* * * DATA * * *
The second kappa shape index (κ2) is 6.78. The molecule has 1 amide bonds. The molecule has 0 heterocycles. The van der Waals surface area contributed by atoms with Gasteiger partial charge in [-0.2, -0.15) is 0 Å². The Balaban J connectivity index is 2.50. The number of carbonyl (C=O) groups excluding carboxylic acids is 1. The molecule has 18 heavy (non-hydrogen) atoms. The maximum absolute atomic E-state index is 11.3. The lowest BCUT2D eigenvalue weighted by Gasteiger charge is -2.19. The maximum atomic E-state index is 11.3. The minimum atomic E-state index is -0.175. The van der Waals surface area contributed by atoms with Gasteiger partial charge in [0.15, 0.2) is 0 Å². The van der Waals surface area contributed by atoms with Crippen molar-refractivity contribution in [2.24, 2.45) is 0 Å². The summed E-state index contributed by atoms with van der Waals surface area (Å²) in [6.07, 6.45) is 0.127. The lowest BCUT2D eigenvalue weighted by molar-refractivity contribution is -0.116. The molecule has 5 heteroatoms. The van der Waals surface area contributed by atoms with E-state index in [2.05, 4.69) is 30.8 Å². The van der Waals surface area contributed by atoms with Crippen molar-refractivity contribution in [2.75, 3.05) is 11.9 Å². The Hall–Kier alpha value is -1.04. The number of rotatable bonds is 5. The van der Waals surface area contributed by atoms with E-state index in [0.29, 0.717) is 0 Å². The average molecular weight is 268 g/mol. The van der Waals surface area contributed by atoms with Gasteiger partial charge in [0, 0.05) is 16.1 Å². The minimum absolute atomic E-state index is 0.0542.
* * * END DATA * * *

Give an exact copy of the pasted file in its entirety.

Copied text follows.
The second kappa shape index (κ2) is 6.78. The molecule has 1 amide bonds. The molecule has 0 heterocycles. The van der Waals surface area contributed by atoms with Gasteiger partial charge in [-0.2, -0.15) is 0 Å². The Balaban J connectivity index is 2.50. The number of carbonyl (C=O) groups excluding carboxylic acids is 1. The molecule has 18 heavy (non-hydrogen) atoms. The maximum absolute atomic E-state index is 11.3. The lowest BCUT2D eigenvalue weighted by Gasteiger charge is -2.19. The maximum atomic E-state index is 11.3. The minimum atomic E-state index is -0.175. The van der Waals surface area contributed by atoms with Gasteiger partial charge in [0.15, 0.2) is 0 Å². The van der Waals surface area contributed by atoms with Crippen molar-refractivity contribution in [2.24, 2.45) is 0 Å². The summed E-state index contributed by atoms with van der Waals surface area (Å²) in [6.07, 6.45) is 0.127. The lowest BCUT2D eigenvalue weighted by molar-refractivity contribution is -0.116. The molecule has 5 heteroatoms. The van der Waals surface area contributed by atoms with E-state index in [2.05, 4.69) is 30.8 Å². The van der Waals surface area contributed by atoms with Crippen molar-refractivity contribution in [2.75, 3.05) is 11.9 Å². The Hall–Kier alpha value is -1.04. The number of rotatable bonds is 5. The van der Waals surface area contributed by atoms with E-state index in [0.29, 0.717) is 0 Å². The average molecular weight is 268 g/mol. The van der Waals surface area contributed by atoms with Gasteiger partial charge in [0, 0.05) is 16.1 Å². The minimum absolute atomic E-state index is 0.0542.